None of that detracts from the ways the episode still resonates in our own era. Though the parallels between the blight and AIDS now seem less direct, the issue of assisted suicide for terminal patients remains complicated and emotional on a political and social level. Dr. Kevorkian’s trial was still fresh in viewers’ minds when “The Quickening” first aired, and Trevean’s role remains extremely nuanced among science fiction parallels – just compare him to the reviled champions of euthanasia from the original Star Trek. I wish we got to know him better, since it’s not clear whether he’s actually trained as a doctor or even as a scientist. Bashir sees him at first as a sort of shady pharmacist taking advantage of the pain of others, then as a kind of pathetic shadow of a doctor, able to alleviate pain but not making any progress on treating its source. Trevean never took a Hippocratic Oath and even if he had, as Bashir discovers, the concept of doing no harm on a world where everyone is fated to die in agony may mean addressing the agony rather than the deaths. Because of this, Ekoria seems very brave but also very isolated, and I wish I had more of a sense of why she in particular fights so hard to bring a child into this world. If most expectant parents are reconciled to the idea that they may not live to see their children, is Bashir throwing off the planet’s balance of power by encouraging them to do so? Like McCoy and Crusher before him, Bashir has often been willing to manipulate Starfleet regulations if he can stop people from suffering in the short term, a subject on which I’d expect Dax (not to mention Sisko) to have a broader view. Not long ago, he tried to cure the Jem’Hadar addiction to Ketracel-white without regard to the balance of power in the Gamma Quadrant, and now he’s trying to cure the victims of other Jem’Hadar. After the fact, we know he was right to consider the Dominion the enemy here, but we don’t actually know what happened between this planet and the people whom we assume tried to subjugate them.
The problem with rewatching any series, of course, is that such retroactive continuity issues come up all the time. Taken on its own, the scene in which Bashir laments that he thought he could come up with a cure in a week and now believes the disease has no cure, to which Dax retorts about the arrogance of assuming that if he can’t cure the disease, then there must not be a cure, makes a nice statement about the sort of arrogance we often see from Starfleet in general – how many times did Kirk walk in and turn a culture on its head in the name of saving it? The fact that Bashir is not welcomed but feared seems very realistic here, and the fact that he can’t understand how the fear of agonizing death has shaped these people’s expectations demonstrates how little experience he has of the sort of plagues that afflicted so much of the history of his own planet. Dax has lived longer and seen more, but even she arrives with the belief that their odds of Bashir’s finding a cure are quite good; she’s more concerned that he’s not taking time to rest and reevaluate what’s best for himself and his patients. Their discussion of his hubris takes on an entirely different significance in light of the knowledge that Bashir knows himself to have enhanced intelligence and to have lived with the guilt of that knowledge. He believes that to justify his current existence, he has to work harder and effect more positive change than anybody else. It’s not that he wants kudos from Sisko or Starfleet or the people of Ekoria’s planet so much as that he needs to have the interior sense of purpose from healing so many people. To him, everything Trevean does represents failure.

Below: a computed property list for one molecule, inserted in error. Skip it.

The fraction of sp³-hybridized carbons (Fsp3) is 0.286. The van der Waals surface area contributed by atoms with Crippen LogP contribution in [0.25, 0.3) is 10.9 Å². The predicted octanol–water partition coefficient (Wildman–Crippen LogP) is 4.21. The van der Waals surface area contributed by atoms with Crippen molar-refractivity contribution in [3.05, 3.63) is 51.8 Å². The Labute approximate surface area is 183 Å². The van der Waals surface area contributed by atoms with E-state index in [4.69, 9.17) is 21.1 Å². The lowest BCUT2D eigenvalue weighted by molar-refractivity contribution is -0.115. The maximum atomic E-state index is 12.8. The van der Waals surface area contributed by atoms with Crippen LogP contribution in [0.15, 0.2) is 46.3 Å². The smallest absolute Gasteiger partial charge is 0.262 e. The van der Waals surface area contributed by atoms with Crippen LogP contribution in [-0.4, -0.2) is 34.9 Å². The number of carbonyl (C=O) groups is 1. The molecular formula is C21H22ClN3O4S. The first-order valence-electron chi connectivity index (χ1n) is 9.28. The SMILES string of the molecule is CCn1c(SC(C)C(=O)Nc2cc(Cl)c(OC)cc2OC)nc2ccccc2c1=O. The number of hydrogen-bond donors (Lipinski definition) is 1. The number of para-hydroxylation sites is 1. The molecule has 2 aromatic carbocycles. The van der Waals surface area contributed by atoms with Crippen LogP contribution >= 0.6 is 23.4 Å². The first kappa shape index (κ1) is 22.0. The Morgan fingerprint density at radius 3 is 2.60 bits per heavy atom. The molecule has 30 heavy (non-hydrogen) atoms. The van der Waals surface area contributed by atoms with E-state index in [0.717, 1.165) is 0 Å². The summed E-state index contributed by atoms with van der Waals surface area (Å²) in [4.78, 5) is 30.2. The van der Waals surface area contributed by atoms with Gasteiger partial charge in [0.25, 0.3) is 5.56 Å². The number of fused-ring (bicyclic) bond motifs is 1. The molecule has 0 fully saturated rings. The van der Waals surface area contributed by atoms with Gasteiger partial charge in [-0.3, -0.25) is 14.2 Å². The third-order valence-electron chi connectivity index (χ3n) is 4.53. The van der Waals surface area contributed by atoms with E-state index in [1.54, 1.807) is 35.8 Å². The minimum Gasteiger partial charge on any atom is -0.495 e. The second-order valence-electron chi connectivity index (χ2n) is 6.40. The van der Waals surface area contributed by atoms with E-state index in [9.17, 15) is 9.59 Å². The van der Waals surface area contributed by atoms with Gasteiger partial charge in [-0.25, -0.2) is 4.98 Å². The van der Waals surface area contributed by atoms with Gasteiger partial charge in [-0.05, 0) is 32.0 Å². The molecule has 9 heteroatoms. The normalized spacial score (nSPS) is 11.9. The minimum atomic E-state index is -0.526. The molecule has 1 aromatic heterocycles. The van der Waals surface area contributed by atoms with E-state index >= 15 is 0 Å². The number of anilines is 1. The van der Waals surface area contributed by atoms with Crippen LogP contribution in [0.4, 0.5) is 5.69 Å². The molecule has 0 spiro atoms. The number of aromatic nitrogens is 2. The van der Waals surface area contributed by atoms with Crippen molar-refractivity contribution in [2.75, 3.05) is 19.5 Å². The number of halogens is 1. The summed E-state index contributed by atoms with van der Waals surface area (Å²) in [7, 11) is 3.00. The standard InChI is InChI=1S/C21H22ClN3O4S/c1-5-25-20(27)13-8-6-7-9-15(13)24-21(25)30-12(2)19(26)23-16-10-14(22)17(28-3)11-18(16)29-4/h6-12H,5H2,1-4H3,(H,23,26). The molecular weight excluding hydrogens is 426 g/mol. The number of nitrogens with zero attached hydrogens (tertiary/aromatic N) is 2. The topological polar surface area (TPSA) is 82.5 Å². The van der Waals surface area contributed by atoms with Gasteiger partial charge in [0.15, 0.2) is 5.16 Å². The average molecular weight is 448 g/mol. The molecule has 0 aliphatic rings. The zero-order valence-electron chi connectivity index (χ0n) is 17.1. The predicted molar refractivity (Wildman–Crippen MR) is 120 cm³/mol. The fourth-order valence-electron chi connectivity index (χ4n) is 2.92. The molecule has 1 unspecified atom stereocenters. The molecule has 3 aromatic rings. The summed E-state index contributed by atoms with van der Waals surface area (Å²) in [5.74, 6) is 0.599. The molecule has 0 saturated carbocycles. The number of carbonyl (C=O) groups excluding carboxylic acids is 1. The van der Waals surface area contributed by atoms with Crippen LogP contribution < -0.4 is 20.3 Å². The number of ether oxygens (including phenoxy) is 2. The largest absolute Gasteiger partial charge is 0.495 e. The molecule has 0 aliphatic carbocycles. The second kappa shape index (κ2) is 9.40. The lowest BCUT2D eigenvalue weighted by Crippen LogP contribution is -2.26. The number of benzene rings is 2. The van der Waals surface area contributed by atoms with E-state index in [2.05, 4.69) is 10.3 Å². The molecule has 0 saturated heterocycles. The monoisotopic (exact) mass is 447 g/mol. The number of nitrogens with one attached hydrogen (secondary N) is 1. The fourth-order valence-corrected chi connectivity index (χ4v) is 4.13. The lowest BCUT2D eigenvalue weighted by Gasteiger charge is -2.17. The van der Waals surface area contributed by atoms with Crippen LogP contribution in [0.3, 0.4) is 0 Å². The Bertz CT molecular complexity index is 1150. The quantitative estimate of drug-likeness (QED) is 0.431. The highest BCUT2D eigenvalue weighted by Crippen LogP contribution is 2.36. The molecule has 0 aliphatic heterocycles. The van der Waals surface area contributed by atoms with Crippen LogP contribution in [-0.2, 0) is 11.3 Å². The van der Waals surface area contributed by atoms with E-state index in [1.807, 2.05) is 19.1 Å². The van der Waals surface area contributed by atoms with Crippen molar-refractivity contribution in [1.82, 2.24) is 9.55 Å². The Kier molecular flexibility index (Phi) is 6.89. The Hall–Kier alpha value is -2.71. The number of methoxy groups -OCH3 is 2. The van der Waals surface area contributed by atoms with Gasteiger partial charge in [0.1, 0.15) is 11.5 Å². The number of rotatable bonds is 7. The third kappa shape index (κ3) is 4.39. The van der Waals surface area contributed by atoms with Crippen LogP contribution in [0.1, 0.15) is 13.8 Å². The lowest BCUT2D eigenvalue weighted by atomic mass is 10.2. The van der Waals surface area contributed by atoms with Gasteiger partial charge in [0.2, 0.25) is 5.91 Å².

The most obvious solution – to have Sisko, Odo, or some entirely neutral party attempt to intervene with the Dominion to find out whether they have a cure – is never even discussed. It’s interesting that there are no consequences with Sisko and Starfleet for Bashir when he takes what must be a month off of work on the station to try to treat Ekoria’s people. Since the planet has been in contact with the Dominion, the Prime Directive in its strictest sense does not apply, but since these people are not new to contact with species from space, why doesn’t Bashir invite some of the people to come back with him when Kira returns to retrieve him and Dax instead of remaining in potentially unsafe conditions on the planet? I presume that the station has much better medical facilities, that he might be able to devise a stasis chamber that prevents the blight from getting worse, even that he might have better options for euthanasia than the ones Trevean offered which appeared to be somewhat painful. The complex issues surrounding terminal illness and euthanasia get left on the side for the character study, which is fine in any given episode, but it makes me sorry that the show never came back to the storyline. People who support assisted suicide for cancer and Alzheimer’s patients often feel differently when it’s chronic pain or chronic depression that the patient wishes to die to escape. I’d love to have seen a more direct look at the social issues touched on and dropped in “The Quickening.”